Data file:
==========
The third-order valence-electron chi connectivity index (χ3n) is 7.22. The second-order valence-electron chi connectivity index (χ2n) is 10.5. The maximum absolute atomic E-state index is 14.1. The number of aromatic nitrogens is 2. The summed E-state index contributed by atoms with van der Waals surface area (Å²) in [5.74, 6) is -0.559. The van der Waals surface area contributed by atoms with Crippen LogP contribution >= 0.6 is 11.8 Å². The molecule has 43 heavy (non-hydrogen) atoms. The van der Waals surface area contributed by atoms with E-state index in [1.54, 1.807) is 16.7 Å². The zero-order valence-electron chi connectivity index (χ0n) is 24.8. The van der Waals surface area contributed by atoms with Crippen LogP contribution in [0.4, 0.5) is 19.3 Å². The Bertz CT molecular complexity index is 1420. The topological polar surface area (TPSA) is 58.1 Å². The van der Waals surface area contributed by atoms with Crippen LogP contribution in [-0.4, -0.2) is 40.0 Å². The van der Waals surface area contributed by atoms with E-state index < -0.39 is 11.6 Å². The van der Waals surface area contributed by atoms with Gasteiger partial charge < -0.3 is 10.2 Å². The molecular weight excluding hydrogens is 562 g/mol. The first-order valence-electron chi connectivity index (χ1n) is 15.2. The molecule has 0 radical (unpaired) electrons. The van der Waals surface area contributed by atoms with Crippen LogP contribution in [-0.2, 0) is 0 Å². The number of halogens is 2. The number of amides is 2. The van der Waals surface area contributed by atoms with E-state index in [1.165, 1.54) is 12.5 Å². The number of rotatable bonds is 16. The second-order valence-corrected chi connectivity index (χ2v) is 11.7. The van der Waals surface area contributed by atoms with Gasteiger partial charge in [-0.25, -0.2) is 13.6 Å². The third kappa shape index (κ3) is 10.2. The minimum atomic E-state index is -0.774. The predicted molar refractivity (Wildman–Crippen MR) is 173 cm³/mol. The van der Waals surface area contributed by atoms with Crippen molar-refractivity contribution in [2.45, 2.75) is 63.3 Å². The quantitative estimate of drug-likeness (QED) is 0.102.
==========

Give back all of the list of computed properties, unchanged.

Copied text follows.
The third-order valence-electron chi connectivity index (χ3n) is 7.22. The second-order valence-electron chi connectivity index (χ2n) is 10.5. The maximum absolute atomic E-state index is 14.1. The number of aromatic nitrogens is 2. The summed E-state index contributed by atoms with van der Waals surface area (Å²) in [5.74, 6) is -0.559. The van der Waals surface area contributed by atoms with Crippen LogP contribution >= 0.6 is 11.8 Å². The molecule has 43 heavy (non-hydrogen) atoms. The van der Waals surface area contributed by atoms with E-state index in [1.54, 1.807) is 16.7 Å². The zero-order valence-electron chi connectivity index (χ0n) is 24.8. The van der Waals surface area contributed by atoms with Crippen LogP contribution in [0.4, 0.5) is 19.3 Å². The Bertz CT molecular complexity index is 1420. The topological polar surface area (TPSA) is 58.1 Å². The van der Waals surface area contributed by atoms with Crippen LogP contribution in [-0.4, -0.2) is 40.0 Å². The van der Waals surface area contributed by atoms with E-state index < -0.39 is 11.6 Å². The van der Waals surface area contributed by atoms with Gasteiger partial charge < -0.3 is 10.2 Å². The molecular weight excluding hydrogens is 562 g/mol. The first-order valence-electron chi connectivity index (χ1n) is 15.2. The molecule has 0 radical (unpaired) electrons. The van der Waals surface area contributed by atoms with Crippen LogP contribution in [-0.2, 0) is 0 Å². The number of halogens is 2. The number of amides is 2. The van der Waals surface area contributed by atoms with E-state index in [1.165, 1.54) is 12.5 Å². The number of rotatable bonds is 16. The second-order valence-corrected chi connectivity index (χ2v) is 11.7. The van der Waals surface area contributed by atoms with Gasteiger partial charge in [-0.25, -0.2) is 13.6 Å². The third kappa shape index (κ3) is 10.2. The minimum atomic E-state index is -0.774. The predicted molar refractivity (Wildman–Crippen MR) is 173 cm³/mol. The van der Waals surface area contributed by atoms with Crippen molar-refractivity contribution in [2.45, 2.75) is 63.3 Å². The quantitative estimate of drug-likeness (QED) is 0.102.